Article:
Pakistan President Asif Ali Zardari has amended an anti-terror law allowing authorities to act against members of outlawed groups that set up new outfits with different names, a move which may have ramifications for LeT whose founder Hafiz Saeed floated JuD after it was banned.
An ordinance promulgated yesterday by Zardari to amend the Anti-Terrorism Act of 1997 stated that if "office bearers, activists or associates of a proscribed organisation form a new organisation under a different name, upon suspicion about their involvement in similar activities, the said organisation shall also be deemed to be a proscribed organisation."
The government may then "issue a formal notification" about the proscription of the new group formed by members of a banned organisation, it said.
Soon after the Lashkar-e-Toiba (LeT) was banned in Pakistan in the wake of the 2001 attack on Indian Parliament, its founder Saeed floated the Jamaat-ud-Dawah (JuD), describing it as a charitable organisation. The UN Security Council declared the JuD a front for the LeT after last year's Mumbai terror attacks and imposed restrictions on Saeed.
The Pakistan government has said on several occasions that the JuD has been banned, though no formal written notification has been issued in this regard.
The JuD still runs an extensive network of offices and seminaries across Pakistan. Its members provided aid to people displaced by recent anti-Taliban operations while operating in the guise of an organisation called the 'Falah-e-Insaniyat Foundation'.
Their activities were curtailed after the Western media carried reports about the Falah-e-Insaniyat.
Though Saeed was put under house arrest in December last year after the Mumbai attacks, he was freed on the orders of the Lahore High Court in June. Pakistani authorities recently restricted his movements again though no formal order has been issued to put him under house arrest or to detain him.
The ordinance issued by Zardari also stated that members of a banned group will not be issued a passport or allowed to travel abroad if they "are found continuing the activities of the proscribed organisation" or if they violate the Anti-Terrorism Act or any other law.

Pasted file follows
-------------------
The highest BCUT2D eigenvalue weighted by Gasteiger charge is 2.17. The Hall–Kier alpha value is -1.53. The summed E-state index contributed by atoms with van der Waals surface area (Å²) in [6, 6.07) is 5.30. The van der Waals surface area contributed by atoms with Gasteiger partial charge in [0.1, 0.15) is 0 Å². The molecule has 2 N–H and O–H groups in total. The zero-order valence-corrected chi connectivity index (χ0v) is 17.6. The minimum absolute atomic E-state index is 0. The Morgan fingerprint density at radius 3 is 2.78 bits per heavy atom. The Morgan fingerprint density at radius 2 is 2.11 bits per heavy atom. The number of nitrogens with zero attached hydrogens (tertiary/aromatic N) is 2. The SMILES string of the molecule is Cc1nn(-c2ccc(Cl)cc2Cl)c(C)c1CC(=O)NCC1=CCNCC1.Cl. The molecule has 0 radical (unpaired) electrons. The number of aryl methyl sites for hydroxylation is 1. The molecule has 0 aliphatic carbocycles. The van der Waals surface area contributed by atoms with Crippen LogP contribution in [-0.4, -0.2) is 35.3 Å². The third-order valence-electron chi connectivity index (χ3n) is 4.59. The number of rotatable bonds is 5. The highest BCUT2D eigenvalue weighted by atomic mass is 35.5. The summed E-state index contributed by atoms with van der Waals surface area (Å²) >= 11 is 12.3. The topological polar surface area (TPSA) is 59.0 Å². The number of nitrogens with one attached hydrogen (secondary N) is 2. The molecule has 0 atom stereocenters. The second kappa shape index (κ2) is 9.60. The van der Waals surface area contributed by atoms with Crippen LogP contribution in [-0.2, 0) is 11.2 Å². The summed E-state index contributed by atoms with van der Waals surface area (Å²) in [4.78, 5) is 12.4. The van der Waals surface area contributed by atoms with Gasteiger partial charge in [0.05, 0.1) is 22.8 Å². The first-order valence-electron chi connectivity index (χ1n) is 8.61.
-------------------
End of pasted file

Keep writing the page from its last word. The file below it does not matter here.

In case of such offences, banks and financial institutions will not be allowed to provide loans or financial support to members of banned groups and their arms licenses will be cancelled, the ordinance said.
The ordinance also extended the period for which an accused or suspected terrorist can be kept in detention without being charged from 15 to 90 days.
"Any person who has been concerned in any offence under this Act or against whom a reasonable complaint has been made or credible information has been received, or a reasonable suspicion exists of his having been so concerned, the government may issue order of his preventive detention for a period not exceeding 90 days, and which shall not be challenged in any court...," the ordinance stated.
The amendment also envisages stricter checks on the running of illegal FM channels by militants.
Under the new amendments, an act of intimidation or terrorising the public, social sectors and business community and attacking civilians, government officials, installations, security forces or law enforcement agencies can now be tried under the Anti-Terrorism Act.
The ordinance also stated that no court, including a High Court or the Supreme Court, can grant bail to a person accused of an offence that is punishable with death or imprisonment for life or jail term exceeding 10 years under the Anti-Terrorism Act. PTI